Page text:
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PCC chairman advocates new standards board to regulate journalists

By Hamish Mackay

December 14, 2011 | 3 min read

The new chairman of the Press Complaints Commission (PCC) is advocating that the press should be held to account by a separate, self-regulating standards board.

And it is understood that Lord Hunt will present proposals for a new "standards arm" at a meeting with national and regional newspaper editors tomorrow (Thursday).

Lord Hunt’s proposals were outlined on a visit to Newsquest’s South London Guardian series newsroom in Sutton to discuss with journalists their views on media regulation.

The Croydon Guardian reported that he said a standards body sitting alongside an organisation with a similar complaints investigation function to the PCC would allow better self-regulation.

The weekly newspaper said that “It would deal with broader problems of media conduct and standards, which had not been directly referred to the PCC.”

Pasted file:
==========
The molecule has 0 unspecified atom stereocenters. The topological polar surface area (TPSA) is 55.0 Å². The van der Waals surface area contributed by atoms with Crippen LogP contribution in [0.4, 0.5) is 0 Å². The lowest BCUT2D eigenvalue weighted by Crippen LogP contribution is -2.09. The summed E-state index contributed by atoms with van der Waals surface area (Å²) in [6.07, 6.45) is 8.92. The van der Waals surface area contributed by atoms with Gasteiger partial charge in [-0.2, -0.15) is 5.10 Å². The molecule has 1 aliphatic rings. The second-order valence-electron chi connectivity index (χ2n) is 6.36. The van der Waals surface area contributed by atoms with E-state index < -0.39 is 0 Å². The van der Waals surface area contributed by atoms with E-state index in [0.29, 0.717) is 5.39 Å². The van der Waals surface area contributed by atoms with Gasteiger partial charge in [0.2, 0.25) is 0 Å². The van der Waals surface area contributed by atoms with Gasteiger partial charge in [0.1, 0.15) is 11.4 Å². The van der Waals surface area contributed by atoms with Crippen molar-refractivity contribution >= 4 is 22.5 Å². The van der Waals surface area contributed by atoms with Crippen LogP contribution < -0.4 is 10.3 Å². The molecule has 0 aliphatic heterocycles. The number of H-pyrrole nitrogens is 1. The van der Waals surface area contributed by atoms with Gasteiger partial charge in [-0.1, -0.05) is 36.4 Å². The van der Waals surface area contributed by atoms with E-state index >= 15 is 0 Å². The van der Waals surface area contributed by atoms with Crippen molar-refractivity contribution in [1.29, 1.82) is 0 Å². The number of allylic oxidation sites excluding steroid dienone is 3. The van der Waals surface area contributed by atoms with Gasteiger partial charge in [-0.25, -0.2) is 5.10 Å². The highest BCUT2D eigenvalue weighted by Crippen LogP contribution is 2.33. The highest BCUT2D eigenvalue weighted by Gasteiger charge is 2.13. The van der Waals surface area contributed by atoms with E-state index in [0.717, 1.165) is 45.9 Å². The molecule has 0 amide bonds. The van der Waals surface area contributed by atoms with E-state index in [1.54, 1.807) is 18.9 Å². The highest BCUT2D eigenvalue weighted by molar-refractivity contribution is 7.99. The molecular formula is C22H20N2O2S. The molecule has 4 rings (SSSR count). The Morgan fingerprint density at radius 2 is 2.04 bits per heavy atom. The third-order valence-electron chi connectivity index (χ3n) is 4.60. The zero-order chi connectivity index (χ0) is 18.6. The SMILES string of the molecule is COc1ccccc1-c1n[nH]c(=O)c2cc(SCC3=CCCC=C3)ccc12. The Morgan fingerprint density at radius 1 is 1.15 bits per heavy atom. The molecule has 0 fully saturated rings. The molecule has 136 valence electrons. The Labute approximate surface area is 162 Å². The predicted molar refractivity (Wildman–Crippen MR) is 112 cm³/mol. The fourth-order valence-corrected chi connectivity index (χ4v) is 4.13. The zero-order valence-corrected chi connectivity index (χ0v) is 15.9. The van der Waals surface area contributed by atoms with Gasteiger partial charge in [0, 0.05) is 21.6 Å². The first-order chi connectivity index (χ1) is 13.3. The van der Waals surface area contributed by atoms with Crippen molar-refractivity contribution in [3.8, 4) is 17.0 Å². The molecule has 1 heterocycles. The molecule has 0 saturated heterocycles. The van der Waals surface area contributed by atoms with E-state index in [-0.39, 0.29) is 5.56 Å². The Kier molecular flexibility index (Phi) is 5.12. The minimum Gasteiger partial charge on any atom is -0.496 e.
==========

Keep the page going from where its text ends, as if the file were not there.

Lord Hunt is quoted as saying: ‘There should be a new body with two key roles: complaints and standards’.

He described the PCC as ‘reactionary’, and claimed that it was only looking into newspapers conduct after iit had received a compalint and added "There must be the standards to which everyone adheres that must be continually tested".

Lord Hunt is also report to have said that said a standards board would allow newspapers to "be more robustly audited" in order to ensure they were adhering to the code, even if a complaint had not been made against them.

Lord Hunt explained to the journalists that self-regulation was the only way forward for the media, and plans to publish his recommendations early next year in time to influence the Leveson Inquiry into the culture, practices and ethics of the press.

He said: "In a free society it's not for the state, or politicians, to regulate the press."

But, according to the weekly newspaper, he is only too aware the newspaper industry had "a major fight on its hands" if it was to dissuade politicians and the public from bringing in legislation he fears could seriously erode the ability of newspapers to report on events and hold individuals and organisations to account.

However, he heaped praise on the high standards set by regional journalists such as those at Your Local Guardian.

He said: "I don’t think in my 35 years in Parliament I personally came across any instance where anyone working in the regional press fell below the highest standards."

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